Along with huge multi-colored TURBO decals that adorned the sides of just about any car, pop-up headlights were the epitome of cool in the 70s and 80s. Adorning a variety of cars over the years, the pop-up headlights were a simple yet awesome pleasure.
It took the car’s most anthropomorphic feature, those eye-like headlights, and made them even more human by allowing them to open and shut like drowsy lids. It was something sensational to have a sight of such cars, be it on any magazine, TV/ movies, posters/ stickers or in real life. New headlight technologies and stricter pedestrian safety laws were to blame for their demise.
So what exactly were Pop-up headlights?
Also known as hidden headlamps, it was a form of automotive lighting and styling feature that concealed an automobile’s headlamps when not in use. The headlamps were typically mounted in a housing that rotate so as to sit flush with the front end and may retract into the hood/ fenders or grille panels, depending on the design.
Why Pop-up headlights became popular?
Pop-up headlights remained popular because the headlight height requirement during the 1970s was higher than the desired height of a low-slung sports car; the hidden headlamp design allowed manufacturers to get around this rule, raising the lights up to the requisite level while maintaining the aesthetic they wanted.
Over the years, such headlamps have appeared on a wide range of car models, not just sports or performance oriented cars but on family sedans as well. For common people, they simply provided a smoother eyeless aesthetic when shut, in contrast to other car designs at the time, and were loved like nothing else.
When were they phased out?
By 90s, most automakers had stopped developing vehicles with pop-up headlights. Those which were originally designed to have ones, such as the Lamborghini Diablo went through design modifications and its later iterations came equipped with clear headlamps.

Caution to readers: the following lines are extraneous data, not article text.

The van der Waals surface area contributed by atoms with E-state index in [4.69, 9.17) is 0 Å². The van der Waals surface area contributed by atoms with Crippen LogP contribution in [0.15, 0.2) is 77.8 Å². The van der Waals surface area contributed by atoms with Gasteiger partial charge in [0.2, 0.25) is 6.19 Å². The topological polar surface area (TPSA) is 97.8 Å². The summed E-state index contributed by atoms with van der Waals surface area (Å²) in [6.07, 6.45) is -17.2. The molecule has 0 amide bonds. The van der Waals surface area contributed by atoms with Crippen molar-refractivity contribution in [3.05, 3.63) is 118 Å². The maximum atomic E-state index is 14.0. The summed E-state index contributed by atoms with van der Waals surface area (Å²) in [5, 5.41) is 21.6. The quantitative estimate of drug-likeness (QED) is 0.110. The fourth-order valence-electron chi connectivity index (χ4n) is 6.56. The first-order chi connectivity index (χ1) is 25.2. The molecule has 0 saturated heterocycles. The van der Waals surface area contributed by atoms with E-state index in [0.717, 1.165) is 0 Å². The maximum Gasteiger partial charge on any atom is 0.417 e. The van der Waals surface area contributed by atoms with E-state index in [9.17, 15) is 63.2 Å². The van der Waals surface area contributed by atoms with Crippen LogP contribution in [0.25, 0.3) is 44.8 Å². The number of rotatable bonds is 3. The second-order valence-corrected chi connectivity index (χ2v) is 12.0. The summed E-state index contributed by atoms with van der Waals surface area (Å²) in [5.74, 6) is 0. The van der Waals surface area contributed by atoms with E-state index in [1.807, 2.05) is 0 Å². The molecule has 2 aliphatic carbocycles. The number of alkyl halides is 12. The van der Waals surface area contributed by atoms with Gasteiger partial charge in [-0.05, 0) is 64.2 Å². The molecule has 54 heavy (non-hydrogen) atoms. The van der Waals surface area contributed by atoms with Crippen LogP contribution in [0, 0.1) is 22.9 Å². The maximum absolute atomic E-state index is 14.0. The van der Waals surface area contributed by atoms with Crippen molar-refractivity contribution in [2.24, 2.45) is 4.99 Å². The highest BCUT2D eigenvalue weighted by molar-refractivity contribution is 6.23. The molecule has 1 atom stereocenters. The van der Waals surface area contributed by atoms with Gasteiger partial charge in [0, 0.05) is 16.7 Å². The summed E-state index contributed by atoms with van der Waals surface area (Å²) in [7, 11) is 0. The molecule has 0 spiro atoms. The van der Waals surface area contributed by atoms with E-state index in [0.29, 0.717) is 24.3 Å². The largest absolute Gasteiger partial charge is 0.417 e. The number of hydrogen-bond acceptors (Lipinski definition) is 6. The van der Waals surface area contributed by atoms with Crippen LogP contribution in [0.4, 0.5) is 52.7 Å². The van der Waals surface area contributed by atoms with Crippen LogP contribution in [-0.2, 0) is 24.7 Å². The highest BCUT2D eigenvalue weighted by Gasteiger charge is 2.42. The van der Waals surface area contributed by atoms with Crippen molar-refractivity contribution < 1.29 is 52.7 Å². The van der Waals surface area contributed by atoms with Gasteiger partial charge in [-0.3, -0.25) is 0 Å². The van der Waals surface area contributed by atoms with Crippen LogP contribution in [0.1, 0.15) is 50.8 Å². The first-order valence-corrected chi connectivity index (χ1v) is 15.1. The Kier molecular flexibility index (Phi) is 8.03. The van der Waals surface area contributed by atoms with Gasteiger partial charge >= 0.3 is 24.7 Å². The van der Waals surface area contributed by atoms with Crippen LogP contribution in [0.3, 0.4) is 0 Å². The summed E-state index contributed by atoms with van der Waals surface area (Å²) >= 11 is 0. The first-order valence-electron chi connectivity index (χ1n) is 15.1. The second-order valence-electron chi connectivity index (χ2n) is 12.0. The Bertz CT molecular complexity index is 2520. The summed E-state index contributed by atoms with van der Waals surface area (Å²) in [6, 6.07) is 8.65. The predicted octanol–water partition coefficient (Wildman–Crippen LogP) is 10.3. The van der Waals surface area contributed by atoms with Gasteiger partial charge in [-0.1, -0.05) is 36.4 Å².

One of the last vehicles to come equipped with pop-up headlights were the Corvette C5 and the iconic Lotus Esprit. Production of both these cars came to an end in 2004.
Why we don’t see pop-up headlights today?
There are many reasons why pop-up headlights are no longer part of automobile design and aesthetics. The prime factor being the new design regulations regarding pedestrian safety, that these hidden headlamps have largely become a thing of the past.
Related: From the Forgotten Pages of History
Some of the other reasons of their departure include:
- They were expensive to manufacture.
- It is said that when activated, they increased drag and affected the aerodynamic in a negative way.
- They consume a vast amount of space in engine bay.
- Expensive to maintain & to repair in event of a collision.
- Reliability factor, as several additional things could go wrong or break over the life of the car.
Cars with pop-up headlights in Pakistan
There were a few cars available in Pakistan (imported) that came equipped with pop-up headlights. Such as the Honda Quint Integra, European models of Honda Accord, Mazda RX7 and the Toyota Celica. Some of these great cars from the past can still be found on sale, mostly in sorry condition on OLX.
One of the most favorite TV shows of the 80s, the Knight Rider was a sensation back then featuring a Pontiac Firebird Trans Am with pop-up headlights. That car in the TV show was shown as a heavily modified, technologically advanced car with numerous features, controlled by a computer with artificial intelligence. It was loved for its jet black color, flashing red LEDs up front and off course the pop-up headlights!
Without any doubt, pop-up headlights were the most fascinating feature of automobile design. As a kid we used to drool over these cars during the 80s and felt proud to have them on our stationary, outfits and bedroom walls.
Its indeed something that will always be missed in modern automobile designs. Watch below to know how it was to see them functioning…
Some of the popular cars with pop-up headlights..
A 3d animation professional with over 20 years of industry experience having served in leading organizations & production facilities of Pakistan, an avid car enthusiast and petrolhead with an affection to deliver writings to help shape opinions. Formerly written for PakWheels as well as major publications including Dawn. Founder of CarSpiritPK.com